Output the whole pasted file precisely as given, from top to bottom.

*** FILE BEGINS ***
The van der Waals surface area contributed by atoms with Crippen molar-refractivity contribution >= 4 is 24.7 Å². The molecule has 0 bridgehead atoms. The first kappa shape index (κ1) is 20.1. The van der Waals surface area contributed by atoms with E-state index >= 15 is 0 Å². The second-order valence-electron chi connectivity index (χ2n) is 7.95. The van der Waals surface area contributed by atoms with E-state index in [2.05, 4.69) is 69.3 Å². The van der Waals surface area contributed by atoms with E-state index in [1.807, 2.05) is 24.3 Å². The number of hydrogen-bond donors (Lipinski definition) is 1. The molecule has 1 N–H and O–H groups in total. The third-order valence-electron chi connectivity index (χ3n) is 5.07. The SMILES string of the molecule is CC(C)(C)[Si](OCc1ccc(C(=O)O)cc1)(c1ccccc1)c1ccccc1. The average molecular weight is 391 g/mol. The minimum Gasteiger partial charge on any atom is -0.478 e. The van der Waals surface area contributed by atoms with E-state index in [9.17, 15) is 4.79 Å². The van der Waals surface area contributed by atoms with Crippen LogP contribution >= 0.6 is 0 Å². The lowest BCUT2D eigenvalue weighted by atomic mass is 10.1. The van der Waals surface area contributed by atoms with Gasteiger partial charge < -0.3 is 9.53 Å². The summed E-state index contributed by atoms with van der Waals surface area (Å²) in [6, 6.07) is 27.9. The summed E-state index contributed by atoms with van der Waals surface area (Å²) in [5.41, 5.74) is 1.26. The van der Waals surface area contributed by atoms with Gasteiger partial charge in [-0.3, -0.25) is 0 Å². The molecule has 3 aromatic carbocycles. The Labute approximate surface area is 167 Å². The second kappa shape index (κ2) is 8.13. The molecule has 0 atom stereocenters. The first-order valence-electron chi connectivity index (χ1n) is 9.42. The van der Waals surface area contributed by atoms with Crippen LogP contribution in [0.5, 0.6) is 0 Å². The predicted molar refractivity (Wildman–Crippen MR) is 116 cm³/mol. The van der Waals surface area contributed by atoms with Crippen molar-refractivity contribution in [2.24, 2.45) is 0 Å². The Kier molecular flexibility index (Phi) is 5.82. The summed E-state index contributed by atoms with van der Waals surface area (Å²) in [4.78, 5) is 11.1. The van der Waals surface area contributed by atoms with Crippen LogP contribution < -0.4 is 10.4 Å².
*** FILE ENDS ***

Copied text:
The van der Waals surface area contributed by atoms with Crippen molar-refractivity contribution >= 4 is 24.7 Å². The molecule has 0 bridgehead atoms. The first kappa shape index (κ1) is 20.1. The van der Waals surface area contributed by atoms with E-state index >= 15 is 0 Å². The second-order valence-electron chi connectivity index (χ2n) is 7.95. The van der Waals surface area contributed by atoms with E-state index in [2.05, 4.69) is 69.3 Å². The van der Waals surface area contributed by atoms with E-state index in [1.807, 2.05) is 24.3 Å². The number of hydrogen-bond donors (Lipinski definition) is 1. The molecule has 1 N–H and O–H groups in total. The third-order valence-electron chi connectivity index (χ3n) is 5.07. The SMILES string of the molecule is CC(C)(C)[Si](OCc1ccc(C(=O)O)cc1)(c1ccccc1)c1ccccc1. The average molecular weight is 391 g/mol. The minimum Gasteiger partial charge on any atom is -0.478 e. The van der Waals surface area contributed by atoms with E-state index in [9.17, 15) is 4.79 Å². The van der Waals surface area contributed by atoms with Crippen LogP contribution >= 0.6 is 0 Å². The lowest BCUT2D eigenvalue weighted by atomic mass is 10.1. The van der Waals surface area contributed by atoms with Gasteiger partial charge < -0.3 is 9.53 Å². The summed E-state index contributed by atoms with van der Waals surface area (Å²) in [6, 6.07) is 27.9. The summed E-state index contributed by atoms with van der Waals surface area (Å²) in [5.41, 5.74) is 1.26. The van der Waals surface area contributed by atoms with Gasteiger partial charge in [-0.3, -0.25) is 0 Å². The molecule has 3 aromatic carbocycles. The Labute approximate surface area is 167 Å². The second kappa shape index (κ2) is 8.13. The molecule has 0 atom stereocenters. The first-order valence-electron chi connectivity index (χ1n) is 9.42. The van der Waals surface area contributed by atoms with Crippen LogP contribution in [0.5, 0.6) is 0 Å². The predicted molar refractivity (Wildman–Crippen MR) is 116 cm³/mol. The van der Waals surface area contributed by atoms with Crippen molar-refractivity contribution in [2.24, 2.45) is 0 Å². The Kier molecular flexibility index (Phi) is 5.82. The summed E-state index contributed by atoms with van der Waals surface area (Å²) in [4.78, 5) is 11.1. The van der Waals surface area contributed by atoms with Crippen LogP contribution < -0.4 is 10.4 Å².